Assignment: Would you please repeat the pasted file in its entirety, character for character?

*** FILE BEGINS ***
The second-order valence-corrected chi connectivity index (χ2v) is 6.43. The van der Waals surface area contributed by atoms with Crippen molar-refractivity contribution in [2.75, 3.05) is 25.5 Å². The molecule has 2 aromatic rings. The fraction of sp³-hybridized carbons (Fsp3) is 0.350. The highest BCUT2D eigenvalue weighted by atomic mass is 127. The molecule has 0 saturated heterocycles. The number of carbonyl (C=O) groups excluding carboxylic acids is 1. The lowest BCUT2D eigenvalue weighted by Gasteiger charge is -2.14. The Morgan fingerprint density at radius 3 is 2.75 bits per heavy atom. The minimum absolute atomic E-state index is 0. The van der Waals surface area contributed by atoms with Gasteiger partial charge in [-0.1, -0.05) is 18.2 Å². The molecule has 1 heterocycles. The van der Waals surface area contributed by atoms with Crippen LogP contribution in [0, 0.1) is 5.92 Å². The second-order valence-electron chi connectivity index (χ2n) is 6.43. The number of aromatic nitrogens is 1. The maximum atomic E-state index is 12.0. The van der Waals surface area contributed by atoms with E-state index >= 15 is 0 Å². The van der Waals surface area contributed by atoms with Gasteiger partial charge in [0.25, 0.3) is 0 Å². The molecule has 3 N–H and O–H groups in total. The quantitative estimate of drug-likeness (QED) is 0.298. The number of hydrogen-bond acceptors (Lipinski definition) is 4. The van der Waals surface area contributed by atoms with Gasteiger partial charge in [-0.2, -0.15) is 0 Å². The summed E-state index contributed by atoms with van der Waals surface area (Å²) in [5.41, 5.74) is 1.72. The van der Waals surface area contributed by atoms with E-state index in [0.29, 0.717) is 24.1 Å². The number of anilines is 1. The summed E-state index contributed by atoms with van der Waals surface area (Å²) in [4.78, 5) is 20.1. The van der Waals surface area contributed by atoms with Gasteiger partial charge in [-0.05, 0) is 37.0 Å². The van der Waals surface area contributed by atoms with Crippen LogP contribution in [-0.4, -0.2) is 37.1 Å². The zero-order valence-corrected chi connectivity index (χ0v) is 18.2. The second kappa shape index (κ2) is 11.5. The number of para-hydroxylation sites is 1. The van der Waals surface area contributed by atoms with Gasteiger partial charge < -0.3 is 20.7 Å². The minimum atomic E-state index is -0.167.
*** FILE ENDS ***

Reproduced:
The second-order valence-corrected chi connectivity index (χ2v) is 6.43. The van der Waals surface area contributed by atoms with Crippen molar-refractivity contribution in [2.75, 3.05) is 25.5 Å². The molecule has 2 aromatic rings. The fraction of sp³-hybridized carbons (Fsp3) is 0.350. The highest BCUT2D eigenvalue weighted by atomic mass is 127. The molecule has 0 saturated heterocycles. The number of carbonyl (C=O) groups excluding carboxylic acids is 1. The lowest BCUT2D eigenvalue weighted by Gasteiger charge is -2.14. The Morgan fingerprint density at radius 3 is 2.75 bits per heavy atom. The minimum absolute atomic E-state index is 0. The van der Waals surface area contributed by atoms with Gasteiger partial charge in [-0.1, -0.05) is 18.2 Å². The molecule has 1 heterocycles. The van der Waals surface area contributed by atoms with Crippen LogP contribution in [0, 0.1) is 5.92 Å². The second-order valence-electron chi connectivity index (χ2n) is 6.43. The number of aromatic nitrogens is 1. The maximum atomic E-state index is 12.0. The van der Waals surface area contributed by atoms with E-state index >= 15 is 0 Å². The van der Waals surface area contributed by atoms with Gasteiger partial charge in [0.25, 0.3) is 0 Å². The molecule has 3 N–H and O–H groups in total. The quantitative estimate of drug-likeness (QED) is 0.298. The number of hydrogen-bond acceptors (Lipinski definition) is 4. The van der Waals surface area contributed by atoms with Gasteiger partial charge in [-0.2, -0.15) is 0 Å². The summed E-state index contributed by atoms with van der Waals surface area (Å²) in [5.41, 5.74) is 1.72. The van der Waals surface area contributed by atoms with E-state index in [0.29, 0.717) is 24.1 Å². The number of anilines is 1. The summed E-state index contributed by atoms with van der Waals surface area (Å²) in [4.78, 5) is 20.1. The van der Waals surface area contributed by atoms with Gasteiger partial charge in [-0.05, 0) is 37.0 Å². The van der Waals surface area contributed by atoms with Crippen LogP contribution in [-0.4, -0.2) is 37.1 Å². The zero-order valence-corrected chi connectivity index (χ0v) is 18.2. The second kappa shape index (κ2) is 11.5. The number of para-hydroxylation sites is 1. The van der Waals surface area contributed by atoms with Gasteiger partial charge < -0.3 is 20.7 Å². The minimum atomic E-state index is -0.167.